Donald Trump undercuts message on masks
President Trump said on Friday that the Centers for Disease Control and Prevention was urging all Americans to wear a mask when they leave their homes, but he undercut the message by repeatedly calling the recommendation voluntary and saying he would not wear one himself.
“With the masks, it is going to be a voluntary thing,” the President said at the beginning of the daily coronavirus briefing at the White House. “You can do it. You don’t have to do it. I am choosing not to do it. It may be good. It is only a recommendation, voluntary.”
“Wearing a face mask as I greet Presidents, Prime Ministers, dictators, kings, queens — I don’t know,” he added, though he stopped receiving foreign dignitaries weeks ago. “Somehow, I just don’t see it for myself.”
Trump’s announcement, followed by his quick dismissal, was a remarkable public display of the intense debate that has played out inside the West Wing over the past several days as a divided administration argued about whether to request such a drastic change in Americans’ social behaviour.
Senior officials at the CDC have been pushing the President for days to advise everyone — even people who appear to be healthy — to wear a mask or a scarf that covers their mouth and nose when shopping at the grocery store or while in other public places.
The President’s briefing was particularly contentious: He insulted reporters, jousted with his own administration and generally returned to pugilistic form.
At one point, he would not say, in response to a question, whether he was taking steps to ensure that the 2020 presidential election would take place as scheduled, should the coronavirus still be present in November. But he insisted the election would not be postponed.
Trump added that he did not approve of voting by mail, an idea gaining currency amid concerns that in-person voting would expose people to the coronavirus.
“I think a lot of people cheat with mail-in in voting,” he said. “It should be, you go to a booth and you proudly display yourself.”
Two of the principal US coronavirus hot spots — New York and Louisiana — reported their biggest jumps in Covid-19 deaths yet on Friday, as the White House sent mixed messages on whether Americans should cover their face if they venture outdoors.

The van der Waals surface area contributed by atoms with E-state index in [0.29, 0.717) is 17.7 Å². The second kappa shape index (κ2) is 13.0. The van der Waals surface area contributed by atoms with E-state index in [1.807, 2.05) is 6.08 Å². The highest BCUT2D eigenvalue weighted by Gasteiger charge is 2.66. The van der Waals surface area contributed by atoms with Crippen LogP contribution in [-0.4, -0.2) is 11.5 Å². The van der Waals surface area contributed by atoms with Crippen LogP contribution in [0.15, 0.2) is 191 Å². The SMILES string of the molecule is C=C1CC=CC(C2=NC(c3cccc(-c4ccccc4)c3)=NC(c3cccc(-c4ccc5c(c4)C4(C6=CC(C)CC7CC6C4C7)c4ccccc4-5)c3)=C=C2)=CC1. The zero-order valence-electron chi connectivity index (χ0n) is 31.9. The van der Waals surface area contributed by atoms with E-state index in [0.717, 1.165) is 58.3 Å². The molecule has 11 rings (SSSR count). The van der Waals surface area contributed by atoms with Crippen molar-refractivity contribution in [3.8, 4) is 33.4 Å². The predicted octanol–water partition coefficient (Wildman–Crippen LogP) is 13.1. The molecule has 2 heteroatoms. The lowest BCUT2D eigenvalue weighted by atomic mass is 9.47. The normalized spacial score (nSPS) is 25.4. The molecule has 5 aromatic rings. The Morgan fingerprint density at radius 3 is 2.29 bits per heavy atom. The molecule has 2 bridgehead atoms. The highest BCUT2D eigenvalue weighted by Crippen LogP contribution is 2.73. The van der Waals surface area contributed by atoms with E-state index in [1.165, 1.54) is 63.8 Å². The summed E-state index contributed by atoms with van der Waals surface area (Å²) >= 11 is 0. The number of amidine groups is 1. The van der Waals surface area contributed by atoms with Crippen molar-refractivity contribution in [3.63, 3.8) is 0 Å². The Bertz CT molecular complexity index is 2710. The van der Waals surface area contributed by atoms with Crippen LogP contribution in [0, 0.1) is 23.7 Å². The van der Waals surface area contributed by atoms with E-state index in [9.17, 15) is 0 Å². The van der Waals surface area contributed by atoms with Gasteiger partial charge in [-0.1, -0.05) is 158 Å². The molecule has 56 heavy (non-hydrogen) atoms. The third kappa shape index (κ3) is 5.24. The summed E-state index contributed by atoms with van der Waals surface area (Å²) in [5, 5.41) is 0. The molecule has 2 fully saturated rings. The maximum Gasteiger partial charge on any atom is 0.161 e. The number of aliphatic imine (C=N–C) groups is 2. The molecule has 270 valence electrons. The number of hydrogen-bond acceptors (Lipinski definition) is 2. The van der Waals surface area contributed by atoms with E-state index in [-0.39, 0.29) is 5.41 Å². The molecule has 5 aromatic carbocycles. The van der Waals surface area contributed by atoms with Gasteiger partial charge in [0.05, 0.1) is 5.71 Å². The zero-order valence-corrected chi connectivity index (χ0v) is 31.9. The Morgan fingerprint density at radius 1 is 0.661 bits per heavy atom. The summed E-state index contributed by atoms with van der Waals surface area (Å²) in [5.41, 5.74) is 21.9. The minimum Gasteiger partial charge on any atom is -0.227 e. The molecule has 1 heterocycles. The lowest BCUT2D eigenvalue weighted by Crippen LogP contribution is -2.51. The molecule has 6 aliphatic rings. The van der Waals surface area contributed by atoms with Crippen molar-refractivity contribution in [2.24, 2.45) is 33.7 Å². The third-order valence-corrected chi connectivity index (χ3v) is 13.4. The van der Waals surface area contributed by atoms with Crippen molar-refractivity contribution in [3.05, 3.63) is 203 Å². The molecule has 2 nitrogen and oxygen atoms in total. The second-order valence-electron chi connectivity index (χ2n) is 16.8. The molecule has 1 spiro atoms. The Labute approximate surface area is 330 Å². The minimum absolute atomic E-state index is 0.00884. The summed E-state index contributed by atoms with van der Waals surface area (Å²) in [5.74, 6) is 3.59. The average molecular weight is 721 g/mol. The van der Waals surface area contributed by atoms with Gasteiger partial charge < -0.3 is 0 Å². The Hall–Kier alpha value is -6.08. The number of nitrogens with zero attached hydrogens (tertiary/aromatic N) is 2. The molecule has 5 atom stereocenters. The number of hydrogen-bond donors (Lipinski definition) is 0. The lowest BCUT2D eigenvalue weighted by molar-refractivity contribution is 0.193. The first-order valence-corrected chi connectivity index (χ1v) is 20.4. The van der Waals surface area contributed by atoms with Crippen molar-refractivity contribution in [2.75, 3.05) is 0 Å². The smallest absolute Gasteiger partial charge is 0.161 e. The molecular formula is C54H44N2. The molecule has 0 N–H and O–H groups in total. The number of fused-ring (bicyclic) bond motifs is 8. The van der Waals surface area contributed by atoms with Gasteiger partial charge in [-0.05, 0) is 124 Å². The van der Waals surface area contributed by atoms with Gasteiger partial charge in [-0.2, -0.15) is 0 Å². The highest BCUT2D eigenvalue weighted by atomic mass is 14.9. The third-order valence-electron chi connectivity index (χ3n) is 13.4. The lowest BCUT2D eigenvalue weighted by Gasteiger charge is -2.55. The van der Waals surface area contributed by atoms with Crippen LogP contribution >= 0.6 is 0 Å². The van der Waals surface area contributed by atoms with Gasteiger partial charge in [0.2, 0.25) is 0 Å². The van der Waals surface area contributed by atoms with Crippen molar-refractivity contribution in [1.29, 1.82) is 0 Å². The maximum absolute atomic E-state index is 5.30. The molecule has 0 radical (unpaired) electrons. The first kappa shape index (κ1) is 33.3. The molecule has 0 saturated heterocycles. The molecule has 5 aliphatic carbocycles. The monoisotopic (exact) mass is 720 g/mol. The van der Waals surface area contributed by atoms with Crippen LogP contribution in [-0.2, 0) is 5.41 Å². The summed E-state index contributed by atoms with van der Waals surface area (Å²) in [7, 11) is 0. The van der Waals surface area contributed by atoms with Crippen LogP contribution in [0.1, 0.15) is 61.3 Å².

Surging deaths in New York City and New Orleans showed that a wave of lethal coronavirus infections expected to overwhelm hospitals, even in relatively affluent, urban areas with extensive healthcare systems, has begun to crash down on the United States.
Governors, mayors and physicians have voiced alarm for weeks over crippling scarcities of personal protective gear for first-responders and front-line healthcare workers, as well as ventilators and other medical supplies.
With the federal government’s national strategic stockpile of such equipment nearly depleted, states have been forced essentially to compete against each other on the open market for vital resources.
Cities across the country have also scrambled to expand hospital capacity and recruit healthcare professionals out of retirement to meet looming shortages of sick beds and personnel.
New York City, the pandemic’s US epicentre, has mere days to prepare for the worst of the outbreak, said mayor Bill de Blasio, whose city has suffered more than a quarter of the 7,000-plus coronavirus deaths to date nationwide. New York is in an “extraordinary race against time”, de Blasio told a news briefing on Friday, renewing his call for the government to mobilise the US military.
“We’re dealing with an enemy that is killing thousands of Americans, and a lot of people are dying,” he said. “You can’t say, every state for themselves, every city for themselves. That is not America.”